TecKnow of the day
The AQI can increase due to an increase of air emissions (for example, during rush hour traffic or when there is an upwind forest fire) or from a lack of dilution of air pollutants. Stagnant air, often caused by an anticyclone, temperature inversion, or low wind speeds lets air pollution remain in a local area, leading to high concentrations of pollutants, chemical reactions between air contaminants and hazy conditions. On a day when the AQI is predicted to be elevated due to fine particle pollution, an agency or public health organization might:
◾advise sensitive groups, such as the elderly, children, and those with respiratory or cardiovascular problems to avoid outdoor exertion.
◾declare an “action day” to encourage voluntary measures to reduce air emissions, such as using public transportation.
◾recommend the use of masks to keep fine particles from entering the lungs.
During a period of very poor air quality, such as an air pollution episode, when the AQI indicates that acute exposure may cause significant harm to the public health, agencies may invoke emergency plans that allow them to order major emitters (such as coal burning industries) to curtail emissions until the hazardous conditions abate.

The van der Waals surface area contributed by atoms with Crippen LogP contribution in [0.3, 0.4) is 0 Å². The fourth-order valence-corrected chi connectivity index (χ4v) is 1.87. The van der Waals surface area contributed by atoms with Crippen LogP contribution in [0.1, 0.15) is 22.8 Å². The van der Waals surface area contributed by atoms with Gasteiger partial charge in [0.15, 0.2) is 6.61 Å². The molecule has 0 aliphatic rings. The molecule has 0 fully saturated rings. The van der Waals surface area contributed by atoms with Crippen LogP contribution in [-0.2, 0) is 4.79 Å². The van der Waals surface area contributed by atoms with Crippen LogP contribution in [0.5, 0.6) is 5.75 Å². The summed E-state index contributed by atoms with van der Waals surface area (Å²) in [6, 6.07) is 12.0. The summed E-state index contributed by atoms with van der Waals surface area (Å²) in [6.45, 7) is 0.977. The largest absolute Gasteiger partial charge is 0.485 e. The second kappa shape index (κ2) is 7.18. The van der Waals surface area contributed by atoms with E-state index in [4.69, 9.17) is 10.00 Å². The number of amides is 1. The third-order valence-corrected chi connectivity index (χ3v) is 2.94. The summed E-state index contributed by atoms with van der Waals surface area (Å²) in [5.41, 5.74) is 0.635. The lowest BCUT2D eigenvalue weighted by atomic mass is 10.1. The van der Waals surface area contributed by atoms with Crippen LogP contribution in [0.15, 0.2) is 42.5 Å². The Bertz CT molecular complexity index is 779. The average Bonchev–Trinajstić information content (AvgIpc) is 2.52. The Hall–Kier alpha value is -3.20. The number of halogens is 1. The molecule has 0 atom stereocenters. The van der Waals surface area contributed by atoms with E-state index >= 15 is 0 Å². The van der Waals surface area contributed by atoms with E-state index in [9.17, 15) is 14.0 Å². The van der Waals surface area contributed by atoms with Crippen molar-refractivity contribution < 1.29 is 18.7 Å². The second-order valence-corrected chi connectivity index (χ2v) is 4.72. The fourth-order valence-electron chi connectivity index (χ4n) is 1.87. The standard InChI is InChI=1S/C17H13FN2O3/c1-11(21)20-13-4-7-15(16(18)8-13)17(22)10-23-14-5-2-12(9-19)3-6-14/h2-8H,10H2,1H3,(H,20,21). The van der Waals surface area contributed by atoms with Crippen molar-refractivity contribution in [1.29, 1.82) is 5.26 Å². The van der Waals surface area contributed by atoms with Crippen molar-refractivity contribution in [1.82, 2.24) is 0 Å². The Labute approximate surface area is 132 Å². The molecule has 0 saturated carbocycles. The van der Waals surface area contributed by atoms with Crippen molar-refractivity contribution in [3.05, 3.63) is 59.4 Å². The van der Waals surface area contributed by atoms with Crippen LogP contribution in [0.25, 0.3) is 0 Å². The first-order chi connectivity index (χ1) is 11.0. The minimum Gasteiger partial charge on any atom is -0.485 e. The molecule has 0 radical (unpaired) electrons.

Most air contaminants do not have an associated AQI. Many countries monitor ground-level ozone, particulates, sulfur dioxide, carbon monoxide and nitrogen dioxide, and calculate air quality indices for these pollutants.
The definition of the AQI in a particular nation reflects the discourse surrounding the development of national air quality standards in that nation. A website allowing government agencies anywhere in the world to submit their real-time air monitoring data for display using a common definition of the air quality index has recently become available.